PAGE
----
Colin Wilson

24 July 2019, 1:29 AM

How to import MaxMind's GeoLite2 Database to PostgreSQL

Introduction

GeoLite2 is a free, monthly updated IP geolocation database offered by MaxMind. It is available to download in binary or CSV formats.

The GeoLite2 database can help you determine the City or Country location of an IP (within a reasonable degree of accuracy) as well as the ISP/Organisation that owns it.

Prerequisites

Before following this tutorial make sure you have:

Step 1 - Download GeoLite2

Download and unzip the CSV formatted versions of the GeoLite2 databases from MaxMind to a location on your system e.g. /tmp/

Step 2 - Import GeoLite2 CSV files to PostgreSQL

Login to your PostgreSQL database using psql or your preferred database IDE (e.g. DataGrip, DBeaver) and run the following SQL statements to create the necessary tables and import the Geolite2 (City & ASN) data from the CSV files you extracted in Step 1:

Import GeoLite2’s city and ASN network blocks and city locations

Note: If you don’t require the granularity or resolution of city names or the ASN database you can import only the country geoip blocks and locations by running the statements in the Import GeoLite2’s country network blocks and locations section:

CREATE TABLE geoip_blocks (
    network cidr,
    geoname_id bigint,
    registered_country_geoname_id bigint,
    represented_country_geoname_id bigint,
    is_anonymous_proxy bool,
    is_satellite_provider bool,
    postal_code varchar(8),
    latitude decimal(9,6),
    longitude decimal(9,6),
    accuracy_radius smallint
);

/* If user is not a superuser or member of the pg_read_server_files role use
psql's \copy meta command to import CSV files to database */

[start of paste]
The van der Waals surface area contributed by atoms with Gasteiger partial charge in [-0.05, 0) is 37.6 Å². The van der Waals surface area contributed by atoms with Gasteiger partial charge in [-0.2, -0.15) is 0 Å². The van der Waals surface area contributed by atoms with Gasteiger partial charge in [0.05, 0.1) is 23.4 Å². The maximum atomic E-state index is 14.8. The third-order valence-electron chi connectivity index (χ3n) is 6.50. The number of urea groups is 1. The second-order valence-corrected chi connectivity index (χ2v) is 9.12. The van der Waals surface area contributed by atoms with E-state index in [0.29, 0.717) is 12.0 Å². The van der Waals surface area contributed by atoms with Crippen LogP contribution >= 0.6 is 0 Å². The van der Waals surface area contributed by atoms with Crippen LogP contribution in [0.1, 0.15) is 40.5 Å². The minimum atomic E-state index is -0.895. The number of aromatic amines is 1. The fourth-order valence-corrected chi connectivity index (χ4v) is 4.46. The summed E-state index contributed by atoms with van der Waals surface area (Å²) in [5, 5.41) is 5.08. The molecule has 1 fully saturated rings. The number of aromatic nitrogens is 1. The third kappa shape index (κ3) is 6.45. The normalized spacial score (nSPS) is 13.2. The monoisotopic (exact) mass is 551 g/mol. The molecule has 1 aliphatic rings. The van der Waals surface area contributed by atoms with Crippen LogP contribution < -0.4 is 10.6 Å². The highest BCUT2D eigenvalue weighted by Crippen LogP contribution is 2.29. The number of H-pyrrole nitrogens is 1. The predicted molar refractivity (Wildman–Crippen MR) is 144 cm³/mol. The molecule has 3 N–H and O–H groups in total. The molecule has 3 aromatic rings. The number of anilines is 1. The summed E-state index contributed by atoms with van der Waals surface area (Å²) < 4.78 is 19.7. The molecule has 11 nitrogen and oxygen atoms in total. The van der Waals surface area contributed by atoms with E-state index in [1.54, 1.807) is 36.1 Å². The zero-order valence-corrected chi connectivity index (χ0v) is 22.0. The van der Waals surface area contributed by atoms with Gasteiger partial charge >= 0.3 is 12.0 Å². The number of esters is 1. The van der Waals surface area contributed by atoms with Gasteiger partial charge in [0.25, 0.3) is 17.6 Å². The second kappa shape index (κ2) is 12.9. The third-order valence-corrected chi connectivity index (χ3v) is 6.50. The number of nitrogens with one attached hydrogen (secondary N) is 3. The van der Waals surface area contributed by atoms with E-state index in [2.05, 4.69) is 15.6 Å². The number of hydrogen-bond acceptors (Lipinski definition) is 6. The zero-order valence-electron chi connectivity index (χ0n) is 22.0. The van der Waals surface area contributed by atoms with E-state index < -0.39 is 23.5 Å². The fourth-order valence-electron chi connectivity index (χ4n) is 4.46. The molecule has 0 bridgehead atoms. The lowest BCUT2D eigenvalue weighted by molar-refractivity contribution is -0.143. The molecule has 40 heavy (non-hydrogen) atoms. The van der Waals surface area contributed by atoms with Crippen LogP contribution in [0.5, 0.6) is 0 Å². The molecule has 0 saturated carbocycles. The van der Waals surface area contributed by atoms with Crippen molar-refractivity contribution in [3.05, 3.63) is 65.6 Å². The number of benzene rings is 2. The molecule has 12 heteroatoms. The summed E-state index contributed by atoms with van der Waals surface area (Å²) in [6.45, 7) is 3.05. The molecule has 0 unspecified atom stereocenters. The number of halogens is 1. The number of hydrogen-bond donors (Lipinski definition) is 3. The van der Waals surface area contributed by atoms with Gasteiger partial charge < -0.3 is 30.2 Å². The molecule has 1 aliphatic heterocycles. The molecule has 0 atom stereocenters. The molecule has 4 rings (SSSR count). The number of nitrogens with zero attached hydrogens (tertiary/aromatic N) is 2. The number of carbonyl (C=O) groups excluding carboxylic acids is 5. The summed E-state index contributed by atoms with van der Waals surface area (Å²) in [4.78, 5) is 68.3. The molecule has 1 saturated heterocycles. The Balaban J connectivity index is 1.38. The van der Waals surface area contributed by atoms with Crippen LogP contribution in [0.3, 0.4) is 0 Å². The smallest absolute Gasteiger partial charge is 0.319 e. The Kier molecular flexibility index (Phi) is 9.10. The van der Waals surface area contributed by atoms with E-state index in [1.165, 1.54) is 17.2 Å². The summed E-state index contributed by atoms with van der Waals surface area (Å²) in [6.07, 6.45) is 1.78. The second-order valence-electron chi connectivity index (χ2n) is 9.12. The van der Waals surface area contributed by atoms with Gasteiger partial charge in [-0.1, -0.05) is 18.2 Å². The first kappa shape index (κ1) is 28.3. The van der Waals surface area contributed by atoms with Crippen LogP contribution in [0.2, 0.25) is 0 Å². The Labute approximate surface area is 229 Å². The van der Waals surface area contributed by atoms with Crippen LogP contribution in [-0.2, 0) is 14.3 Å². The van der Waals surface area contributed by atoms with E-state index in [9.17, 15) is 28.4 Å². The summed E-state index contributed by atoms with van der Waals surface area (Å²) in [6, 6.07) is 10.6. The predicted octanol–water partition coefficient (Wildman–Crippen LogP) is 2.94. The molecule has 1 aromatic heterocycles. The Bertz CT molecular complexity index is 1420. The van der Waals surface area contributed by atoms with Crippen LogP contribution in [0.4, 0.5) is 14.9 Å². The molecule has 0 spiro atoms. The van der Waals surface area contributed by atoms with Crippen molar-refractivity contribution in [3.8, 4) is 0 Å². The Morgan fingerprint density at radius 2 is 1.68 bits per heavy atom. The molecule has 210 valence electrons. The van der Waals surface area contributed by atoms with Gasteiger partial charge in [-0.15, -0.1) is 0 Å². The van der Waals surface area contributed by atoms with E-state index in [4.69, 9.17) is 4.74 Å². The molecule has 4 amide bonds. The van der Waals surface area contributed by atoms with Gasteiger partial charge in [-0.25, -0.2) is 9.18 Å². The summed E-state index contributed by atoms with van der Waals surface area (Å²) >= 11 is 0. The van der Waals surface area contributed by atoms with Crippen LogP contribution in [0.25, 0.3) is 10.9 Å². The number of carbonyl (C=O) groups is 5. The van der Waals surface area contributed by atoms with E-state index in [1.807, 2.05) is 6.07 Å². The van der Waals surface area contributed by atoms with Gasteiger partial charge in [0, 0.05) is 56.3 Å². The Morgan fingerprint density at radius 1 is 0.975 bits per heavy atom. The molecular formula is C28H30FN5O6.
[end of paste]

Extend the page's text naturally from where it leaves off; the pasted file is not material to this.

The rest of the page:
copy geoip_blocks from '/tmp/GeoLite2-City-Blocks-IPv4.csv' delimiter ',' csv header;
copy geoip_blocks from '/tmp/GeoLite2-City-Blocks-IPv6.csv' delimiter ',' csv header;

CREATE INDEX geoip_blocks_network_idx ON geoip_blocks USING gist (network inet_ops);

CREATE TABLE asn_blocks (
    network cidr,
    autonomous_system_number bigint,
    autonomous_system_organization varchar(255)
);

copy asn_blocks from '/tmp/GeoLite2-ASN-Blocks-IPv4.csv' delimiter ',' csv header;
copy asn_blocks from '/tmp/GeoLite2-ASN-Blocks-IPv6.csv' delimiter ',' csv header;

CREATE INDEX asn_blocks_network_idx ON asn_blocks USING gist (network inet_ops);

CREATE TABLE geoip_locations (
    geoname_id bigint,
    locale_code varchar(2),
    continent_code varchar(2),
    continent_name varchar(255),
    country_iso_code varchar(2),
    country_name varchar(255),
    subdivision_1_iso_code varchar(3),
    subdivision_1_name varchar(255),
    subdivision_2_iso_code varchar(3),
    subdivision_2_name varchar(255),
    city_name varchar(255),
    metro_code varchar(3),
    time_zone varchar(255),
    is_in_european_union bool
);

copy geoip_locations from '/tmp/GeoLite2-City-Locations-en.csv' delimiter ',' csv header encoding 'UTF8';

You may encounter the following error (particularly if connecting to a remote database such as AWS RDS or Google Cloud SQL via a client/psql using a non-superuser account):

ERROR:  must be superuser or a member of the pg_read_server_files role to COPY from a file
HINT:  Anyone can COPY to stdout or from stdin. psql's \copy command also works for anyone.

In this case the simplest option is to run the CREATE statements and copy commands independently, but in order. Like the ‘HINT’ states, psql’s \copy meta command can be used to copy the files from your client computer to your database:

psql -U test -d dbname -h hostname -p port -c "\copy geoip_blocks FROM 'C:\tmp\GeoLite2-Country-Blocks-IPv4.csv' with (format csv,header true, delimiter ',');"
Password for user test:
COPY 331103

If you’re client computer is a Windows system you may need to include an encoding option (UTF8) with the \copy command when importing the GeoLite2-City-Locations-en.csv file to avoid encoding compatibility errors: